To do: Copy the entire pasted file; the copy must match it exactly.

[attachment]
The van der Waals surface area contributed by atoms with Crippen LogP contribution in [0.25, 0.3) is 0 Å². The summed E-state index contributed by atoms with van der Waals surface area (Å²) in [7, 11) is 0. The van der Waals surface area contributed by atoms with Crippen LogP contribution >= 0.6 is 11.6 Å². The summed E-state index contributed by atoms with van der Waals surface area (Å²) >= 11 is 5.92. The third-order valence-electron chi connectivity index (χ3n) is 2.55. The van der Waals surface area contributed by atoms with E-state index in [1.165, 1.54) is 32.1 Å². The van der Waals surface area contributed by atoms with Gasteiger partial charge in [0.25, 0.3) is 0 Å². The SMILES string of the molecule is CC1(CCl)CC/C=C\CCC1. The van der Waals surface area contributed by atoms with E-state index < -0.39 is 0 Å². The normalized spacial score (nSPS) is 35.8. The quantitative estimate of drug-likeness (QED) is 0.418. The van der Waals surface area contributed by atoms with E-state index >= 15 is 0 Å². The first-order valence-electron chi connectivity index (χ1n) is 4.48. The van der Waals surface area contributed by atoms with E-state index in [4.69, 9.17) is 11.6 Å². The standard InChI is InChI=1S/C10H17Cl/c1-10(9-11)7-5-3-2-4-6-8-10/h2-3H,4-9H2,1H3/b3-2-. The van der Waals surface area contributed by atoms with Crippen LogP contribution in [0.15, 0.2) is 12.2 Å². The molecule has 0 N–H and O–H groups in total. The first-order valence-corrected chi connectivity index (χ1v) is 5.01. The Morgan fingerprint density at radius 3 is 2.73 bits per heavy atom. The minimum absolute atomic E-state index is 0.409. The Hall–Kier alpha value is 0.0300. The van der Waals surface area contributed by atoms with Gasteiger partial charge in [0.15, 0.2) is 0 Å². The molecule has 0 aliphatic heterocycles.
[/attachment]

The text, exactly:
The van der Waals surface area contributed by atoms with Crippen LogP contribution in [0.25, 0.3) is 0 Å². The summed E-state index contributed by atoms with van der Waals surface area (Å²) in [7, 11) is 0. The van der Waals surface area contributed by atoms with Crippen LogP contribution >= 0.6 is 11.6 Å². The summed E-state index contributed by atoms with van der Waals surface area (Å²) >= 11 is 5.92. The third-order valence-electron chi connectivity index (χ3n) is 2.55. The van der Waals surface area contributed by atoms with E-state index in [1.165, 1.54) is 32.1 Å². The van der Waals surface area contributed by atoms with Gasteiger partial charge in [0.25, 0.3) is 0 Å². The SMILES string of the molecule is CC1(CCl)CC/C=C\CCC1. The van der Waals surface area contributed by atoms with E-state index < -0.39 is 0 Å². The normalized spacial score (nSPS) is 35.8. The quantitative estimate of drug-likeness (QED) is 0.418. The van der Waals surface area contributed by atoms with E-state index >= 15 is 0 Å². The first-order valence-electron chi connectivity index (χ1n) is 4.48. The van der Waals surface area contributed by atoms with E-state index in [4.69, 9.17) is 11.6 Å². The standard InChI is InChI=1S/C10H17Cl/c1-10(9-11)7-5-3-2-4-6-8-10/h2-3H,4-9H2,1H3/b3-2-. The van der Waals surface area contributed by atoms with Crippen LogP contribution in [0.15, 0.2) is 12.2 Å². The molecule has 0 N–H and O–H groups in total. The first-order valence-corrected chi connectivity index (χ1v) is 5.01. The Morgan fingerprint density at radius 3 is 2.73 bits per heavy atom. The minimum absolute atomic E-state index is 0.409. The Hall–Kier alpha value is 0.0300. The van der Waals surface area contributed by atoms with Gasteiger partial charge in [0.15, 0.2) is 0 Å². The molecule has 0 aliphatic heterocycles.